Five Benefits and Different Types of Long-Term Care Services
Posted on: 07 September 2018 by Brooke Bowman
Long-term care facilities are designed to help aging seniors get the most out of life, maintain their independence, and receive the medical care they need. Yet, there is no one-size-fits-all solution. Here are five different types of services and what you can expect from each.
As we age, there may come a time when we deem it appropriate or necessary to make the transition from independent living to a long-term care facility or service. These centers are designed to provide everything senior citizens need, from meals and entertainment to lodging and nursing care.
Though nursing homes are one of the most common types of long-term care facilities, they are not the only option. In fact, the amenities and services provided at each facility vary by need and there are myriad types to fit almost any lifestyle. Today, let’s take a look at five different types of long-term care services and what you can stand to gain by joining one.
In many cases, a senior citizen will desire to stay in his or her home as long as possible. When this is a viable option, family members might pitch in to help cover the caregiving role. This role can be either paid or unpaid, and is often preferred by those who wish to keep their care as personal as possible. Alternatively, a patient might opt for paid, professional in-home nursing care administered by experts in the healthcare field.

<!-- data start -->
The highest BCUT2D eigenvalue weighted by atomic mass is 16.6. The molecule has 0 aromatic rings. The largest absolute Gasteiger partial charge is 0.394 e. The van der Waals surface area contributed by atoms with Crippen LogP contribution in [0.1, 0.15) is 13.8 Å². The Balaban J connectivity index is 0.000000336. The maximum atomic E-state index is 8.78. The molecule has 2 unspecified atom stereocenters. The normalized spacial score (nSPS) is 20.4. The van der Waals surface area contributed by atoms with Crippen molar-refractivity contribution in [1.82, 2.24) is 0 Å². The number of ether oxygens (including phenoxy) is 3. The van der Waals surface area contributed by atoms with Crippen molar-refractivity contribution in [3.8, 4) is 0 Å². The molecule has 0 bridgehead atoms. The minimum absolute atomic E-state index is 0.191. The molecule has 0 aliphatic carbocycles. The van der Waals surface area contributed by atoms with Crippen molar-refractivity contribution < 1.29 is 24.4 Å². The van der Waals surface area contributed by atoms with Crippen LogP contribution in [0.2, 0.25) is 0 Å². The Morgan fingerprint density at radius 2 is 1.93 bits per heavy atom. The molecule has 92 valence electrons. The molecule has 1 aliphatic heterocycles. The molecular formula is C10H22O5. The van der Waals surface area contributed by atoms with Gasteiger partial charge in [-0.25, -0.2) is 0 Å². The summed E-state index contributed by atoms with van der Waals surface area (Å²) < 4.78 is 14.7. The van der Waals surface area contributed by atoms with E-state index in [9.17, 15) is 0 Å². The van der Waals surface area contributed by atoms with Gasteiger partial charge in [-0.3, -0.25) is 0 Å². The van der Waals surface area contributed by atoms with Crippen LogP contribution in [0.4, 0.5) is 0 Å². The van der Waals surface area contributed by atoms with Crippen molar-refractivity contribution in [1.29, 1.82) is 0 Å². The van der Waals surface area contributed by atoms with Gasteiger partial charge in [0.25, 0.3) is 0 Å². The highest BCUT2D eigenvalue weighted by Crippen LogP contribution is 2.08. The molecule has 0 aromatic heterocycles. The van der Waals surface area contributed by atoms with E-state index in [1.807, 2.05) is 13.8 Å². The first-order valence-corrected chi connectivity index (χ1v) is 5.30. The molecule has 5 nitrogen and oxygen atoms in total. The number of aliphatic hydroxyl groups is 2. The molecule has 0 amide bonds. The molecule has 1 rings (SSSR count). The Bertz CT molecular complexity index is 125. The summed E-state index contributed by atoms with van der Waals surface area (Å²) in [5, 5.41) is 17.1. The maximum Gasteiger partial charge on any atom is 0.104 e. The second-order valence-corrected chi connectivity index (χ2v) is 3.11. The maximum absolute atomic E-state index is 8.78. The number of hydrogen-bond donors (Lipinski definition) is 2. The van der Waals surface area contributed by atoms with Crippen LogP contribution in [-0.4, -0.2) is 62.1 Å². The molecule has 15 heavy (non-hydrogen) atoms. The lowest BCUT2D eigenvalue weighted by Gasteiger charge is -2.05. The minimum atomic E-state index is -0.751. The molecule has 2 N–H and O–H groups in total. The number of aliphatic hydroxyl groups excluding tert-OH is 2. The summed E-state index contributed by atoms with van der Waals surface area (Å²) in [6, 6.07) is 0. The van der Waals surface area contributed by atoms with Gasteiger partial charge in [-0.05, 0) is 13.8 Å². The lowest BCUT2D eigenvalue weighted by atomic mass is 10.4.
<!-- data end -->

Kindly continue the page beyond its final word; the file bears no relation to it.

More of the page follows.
How much time the caregiver will need to spend at the place of residence, what levels of nursing and medical care will be provided, and what activities the caregiver will perform (e.g. grocery shopping, meal preparation, laundry) is determined on a case-by-case basis. Today, there is even the option of home telehealth, in which a patient can communicate with a medical professional in a long-distance capacity via video and non-video technologies.
In almost every community, there is a host of resources available to assist the local aging population. From adult daycare to volunteer-based meal delivery programs and transportation services, check with your local non-profit center to learn more about what types of programs are available in your area. In most cases, this long-term care is supplemental to additional nursing care that a patient is receiving at home.
This is a broad category that even includes community-centric retirement homes, which often feature clutsters of homes together in one common area to encourage socialization. These can be especially valuable services to personal caregivers who may need a break or simply an additional pair of hands. There are home care agents who can help out with household tasks as well as respite providers who do just that -- step in when needed the most to help takeover routine duties.
Federal Housing Programs
Sometimes, senior citizens might require financial assistance to keep living independently for as long as possible. When this is the case, they can research programs provided through the U.S. Housing and Urban Development (HUD).